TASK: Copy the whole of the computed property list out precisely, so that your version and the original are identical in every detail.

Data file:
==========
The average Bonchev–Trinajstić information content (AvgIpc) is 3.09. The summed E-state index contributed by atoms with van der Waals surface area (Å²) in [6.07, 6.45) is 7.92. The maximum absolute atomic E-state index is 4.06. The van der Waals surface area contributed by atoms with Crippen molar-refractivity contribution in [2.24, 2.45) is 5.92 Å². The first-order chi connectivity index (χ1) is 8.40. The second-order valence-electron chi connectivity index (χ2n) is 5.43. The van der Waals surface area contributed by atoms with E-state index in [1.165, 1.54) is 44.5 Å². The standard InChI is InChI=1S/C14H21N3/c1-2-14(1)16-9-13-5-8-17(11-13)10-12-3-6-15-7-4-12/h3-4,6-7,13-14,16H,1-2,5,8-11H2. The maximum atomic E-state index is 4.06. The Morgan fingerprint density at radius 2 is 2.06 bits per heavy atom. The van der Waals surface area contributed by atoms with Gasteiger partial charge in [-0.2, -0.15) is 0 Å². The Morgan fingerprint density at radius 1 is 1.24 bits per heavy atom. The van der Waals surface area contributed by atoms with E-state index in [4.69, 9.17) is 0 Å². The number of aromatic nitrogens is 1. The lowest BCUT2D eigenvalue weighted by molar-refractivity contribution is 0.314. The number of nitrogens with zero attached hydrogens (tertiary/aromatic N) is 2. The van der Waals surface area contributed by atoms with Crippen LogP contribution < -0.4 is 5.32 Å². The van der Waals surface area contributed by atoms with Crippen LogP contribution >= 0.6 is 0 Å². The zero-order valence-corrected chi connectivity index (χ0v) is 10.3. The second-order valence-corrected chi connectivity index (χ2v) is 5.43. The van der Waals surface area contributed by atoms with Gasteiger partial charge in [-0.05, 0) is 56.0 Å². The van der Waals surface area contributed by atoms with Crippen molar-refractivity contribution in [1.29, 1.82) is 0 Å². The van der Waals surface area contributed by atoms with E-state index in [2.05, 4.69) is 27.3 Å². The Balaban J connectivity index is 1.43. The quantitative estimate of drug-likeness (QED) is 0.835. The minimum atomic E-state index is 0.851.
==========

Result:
The average Bonchev–Trinajstić information content (AvgIpc) is 3.09. The summed E-state index contributed by atoms with van der Waals surface area (Å²) in [6.07, 6.45) is 7.92. The maximum absolute atomic E-state index is 4.06. The van der Waals surface area contributed by atoms with Crippen molar-refractivity contribution in [2.24, 2.45) is 5.92 Å². The first-order chi connectivity index (χ1) is 8.40. The second-order valence-electron chi connectivity index (χ2n) is 5.43. The van der Waals surface area contributed by atoms with E-state index in [1.165, 1.54) is 44.5 Å². The standard InChI is InChI=1S/C14H21N3/c1-2-14(1)16-9-13-5-8-17(11-13)10-12-3-6-15-7-4-12/h3-4,6-7,13-14,16H,1-2,5,8-11H2. The maximum atomic E-state index is 4.06. The Morgan fingerprint density at radius 2 is 2.06 bits per heavy atom. The van der Waals surface area contributed by atoms with Gasteiger partial charge in [-0.2, -0.15) is 0 Å². The Morgan fingerprint density at radius 1 is 1.24 bits per heavy atom. The van der Waals surface area contributed by atoms with E-state index in [4.69, 9.17) is 0 Å². The number of aromatic nitrogens is 1. The lowest BCUT2D eigenvalue weighted by molar-refractivity contribution is 0.314. The number of nitrogens with zero attached hydrogens (tertiary/aromatic N) is 2. The van der Waals surface area contributed by atoms with Crippen LogP contribution < -0.4 is 5.32 Å². The van der Waals surface area contributed by atoms with Crippen LogP contribution >= 0.6 is 0 Å². The zero-order valence-corrected chi connectivity index (χ0v) is 10.3. The second-order valence-corrected chi connectivity index (χ2v) is 5.43. The van der Waals surface area contributed by atoms with Gasteiger partial charge in [-0.05, 0) is 56.0 Å². The van der Waals surface area contributed by atoms with Crippen molar-refractivity contribution in [1.29, 1.82) is 0 Å². The van der Waals surface area contributed by atoms with E-state index in [2.05, 4.69) is 27.3 Å². The Balaban J connectivity index is 1.43. The quantitative estimate of drug-likeness (QED) is 0.835. The minimum atomic E-state index is 0.851.